It seems Florida, with it’s warm, lovely weather while everyone else freezes, has decided it’s jealous of all the attention the winter weather is garnering and wants in on the action. No, I’m not referring to snow, but instead to a multi-day severe threat.
We talked yesterday about today’s potential severe weather which, so far, has been somewhat subdued. Early thunderstorm activity and heavy cloud cover over the northern part of the marginal risk area has stabilized the atmosphere somewhat and may lessen the chance for any severe storms this evening as renewed activity approaches from the west. The southern extent of the risk area still has a chance, though, with sufficient CAPE and continued daytime heating. It’s something to be aware of, at least, as the evening progresses.
But beyond today, the severe storm threat returns with renewed vigor as the same area under a marginal risk today has been upgraded to a slight risk tomorrow.
(Graphic via the SPC)
Florida has spent much of the week in the warm sector of a stationary front which has kept it spring-like while the rest of the country is in the ice-cold grip of arctic air. The southeasterly flow here is bringing in moisture and heat from the Gulf, priming the atmosphere. Tomorrow, a longwave trough will begin to dig deep into the center of the country. That’s what will be bringing a cornucopia of winter weather to the rest of the country. Out ahead of that, however, a few shortwaves will progress across the northern part of the state, providing a “jump start,” so to speak, for unsettled weather.
Though lapse rates aren’t all that impressive, modest shear and adequate CAPE, thanks to dewpoints nearing the 70s and copious daytime heating, could allow for the formation of a few strong to severe storms here in the warm sector. The low level jet is expected to increase in speed as the day progresses which in turn will increase the speed shear aloft. This suggests conditions will be somewhat more conducive to tornadic formation later in the day, though still a bit less than ideal. For this reason, the main threat is damaging winds, with the lesser possibility of a few low-end tornadoes.
The HRRR suggests a few decent updraft helicity swaths beginning around 21Z which is enough to require monitoring at the very least.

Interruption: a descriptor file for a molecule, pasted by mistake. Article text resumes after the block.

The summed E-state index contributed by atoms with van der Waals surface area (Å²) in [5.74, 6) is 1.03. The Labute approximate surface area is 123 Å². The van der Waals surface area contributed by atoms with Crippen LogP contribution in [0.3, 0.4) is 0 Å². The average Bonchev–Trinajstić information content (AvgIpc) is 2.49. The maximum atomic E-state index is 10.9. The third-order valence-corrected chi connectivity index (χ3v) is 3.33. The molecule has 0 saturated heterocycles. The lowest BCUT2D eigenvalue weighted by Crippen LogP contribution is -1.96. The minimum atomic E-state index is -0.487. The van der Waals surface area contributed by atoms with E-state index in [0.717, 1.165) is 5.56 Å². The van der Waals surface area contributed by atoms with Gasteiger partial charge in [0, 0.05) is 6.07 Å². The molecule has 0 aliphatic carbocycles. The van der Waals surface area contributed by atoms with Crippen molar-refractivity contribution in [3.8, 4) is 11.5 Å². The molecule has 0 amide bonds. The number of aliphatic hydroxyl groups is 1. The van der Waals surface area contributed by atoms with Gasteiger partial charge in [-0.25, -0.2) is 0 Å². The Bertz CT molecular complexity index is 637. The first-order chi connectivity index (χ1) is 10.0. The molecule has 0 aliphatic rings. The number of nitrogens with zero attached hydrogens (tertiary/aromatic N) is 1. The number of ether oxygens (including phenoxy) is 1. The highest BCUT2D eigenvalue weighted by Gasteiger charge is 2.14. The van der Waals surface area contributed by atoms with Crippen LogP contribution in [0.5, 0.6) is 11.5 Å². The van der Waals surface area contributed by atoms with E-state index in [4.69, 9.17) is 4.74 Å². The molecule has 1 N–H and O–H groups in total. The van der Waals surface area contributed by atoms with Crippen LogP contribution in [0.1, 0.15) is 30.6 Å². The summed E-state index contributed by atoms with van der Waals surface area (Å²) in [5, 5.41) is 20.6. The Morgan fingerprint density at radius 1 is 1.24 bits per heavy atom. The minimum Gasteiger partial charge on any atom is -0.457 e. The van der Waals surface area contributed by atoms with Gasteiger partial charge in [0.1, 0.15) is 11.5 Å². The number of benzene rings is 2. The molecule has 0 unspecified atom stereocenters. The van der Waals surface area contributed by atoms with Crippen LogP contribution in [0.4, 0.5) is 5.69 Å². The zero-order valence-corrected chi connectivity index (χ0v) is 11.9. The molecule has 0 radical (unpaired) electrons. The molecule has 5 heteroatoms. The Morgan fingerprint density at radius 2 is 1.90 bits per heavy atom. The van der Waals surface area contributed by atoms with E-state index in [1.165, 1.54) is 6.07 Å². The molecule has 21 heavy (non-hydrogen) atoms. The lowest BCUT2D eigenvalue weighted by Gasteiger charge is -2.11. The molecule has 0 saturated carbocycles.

I’ve written these words before and I’ll write them again and again because it’s important: Do not sleep on a severe threat, even with only a low chance of tornadoes. We have seen damaging tornadoes come out of less ideal set ups than this. For example: the EF3 that hit Fultondale, AL last month. That was a rather strong, destructive tornado that came from a slight risk and a conditional set up. Another example: the Pinellas County EF2 in December of 2020 which occurred during a marginal risk day. My point is that if you reside in the defined risk area, stay weather aware and be sure to have multiple ways to receive warnings. A NOAA weather radio is your best option since it does not rely on an internet connection. As a second source, WEA alerts will sound on your phone if you’re inside a tornado warning polygon. Your local news station’s weather app will also push out warnings to your phone.
I mentioned earlier that this is a multi-day threat. Monday is currently defined as a marginal risk day in much the same area as Sunday is. However, there is still a lot of uncertainty associated with Monday’s threat.
The longwave trough facilitating winter weather elsewhere is expected to move eastward through the day Monday. While it does so, a surface low is expected to form in the Gulf and slide up through the southeast. The uncertainty lies in the northern extent of the warm sector- will it include only Florida, or how far will it reach into Georgia?
A decently strong low level jet should be able to advect enough moisture in for sufficient destabilization, though the models currently disagree on the northern extent and amount of said destabilization. In other words: it’s still a developing situation. At the very least, the potential exists/there is a decent chance for a 3rd day of severe threats in Florida. This would be another afternoon/evening event so we still have about 36 hours or so to nail down exactly what to expect.
Should the threat for severe weather become more pronounced for Monday, I’ll push out an update blog tomorrow evening. Let’s get through the rest of tonight and tomorrow first. Stay safe and weather aware!